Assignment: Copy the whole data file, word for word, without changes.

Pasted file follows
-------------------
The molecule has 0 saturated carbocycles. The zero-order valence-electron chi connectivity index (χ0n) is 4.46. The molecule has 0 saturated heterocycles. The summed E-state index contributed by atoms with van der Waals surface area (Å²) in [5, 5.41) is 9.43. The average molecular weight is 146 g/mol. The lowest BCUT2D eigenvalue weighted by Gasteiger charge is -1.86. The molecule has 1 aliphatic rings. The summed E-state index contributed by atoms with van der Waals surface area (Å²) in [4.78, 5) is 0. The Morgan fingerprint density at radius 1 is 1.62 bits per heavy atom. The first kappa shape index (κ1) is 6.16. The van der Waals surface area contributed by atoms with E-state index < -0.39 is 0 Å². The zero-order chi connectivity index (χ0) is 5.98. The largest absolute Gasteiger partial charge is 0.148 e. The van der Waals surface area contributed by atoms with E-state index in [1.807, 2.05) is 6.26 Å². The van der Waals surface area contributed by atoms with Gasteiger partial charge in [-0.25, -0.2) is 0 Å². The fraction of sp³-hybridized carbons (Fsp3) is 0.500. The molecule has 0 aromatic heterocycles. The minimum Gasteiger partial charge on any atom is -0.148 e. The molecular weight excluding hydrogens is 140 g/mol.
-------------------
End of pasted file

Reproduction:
The molecule has 0 saturated carbocycles. The zero-order valence-electron chi connectivity index (χ0n) is 4.46. The molecule has 0 saturated heterocycles. The summed E-state index contributed by atoms with van der Waals surface area (Å²) in [5, 5.41) is 9.43. The average molecular weight is 146 g/mol. The lowest BCUT2D eigenvalue weighted by Gasteiger charge is -1.86. The molecule has 1 aliphatic rings. The summed E-state index contributed by atoms with van der Waals surface area (Å²) in [4.78, 5) is 0. The Morgan fingerprint density at radius 1 is 1.62 bits per heavy atom. The first kappa shape index (κ1) is 6.16. The van der Waals surface area contributed by atoms with E-state index < -0.39 is 0 Å². The zero-order chi connectivity index (χ0) is 5.98. The largest absolute Gasteiger partial charge is 0.148 e. The van der Waals surface area contributed by atoms with E-state index in [1.807, 2.05) is 6.26 Å². The van der Waals surface area contributed by atoms with Gasteiger partial charge in [-0.25, -0.2) is 0 Å². The fraction of sp³-hybridized carbons (Fsp3) is 0.500. The molecule has 0 aromatic heterocycles. The minimum Gasteiger partial charge on any atom is -0.148 e. The molecular weight excluding hydrogens is 140 g/mol.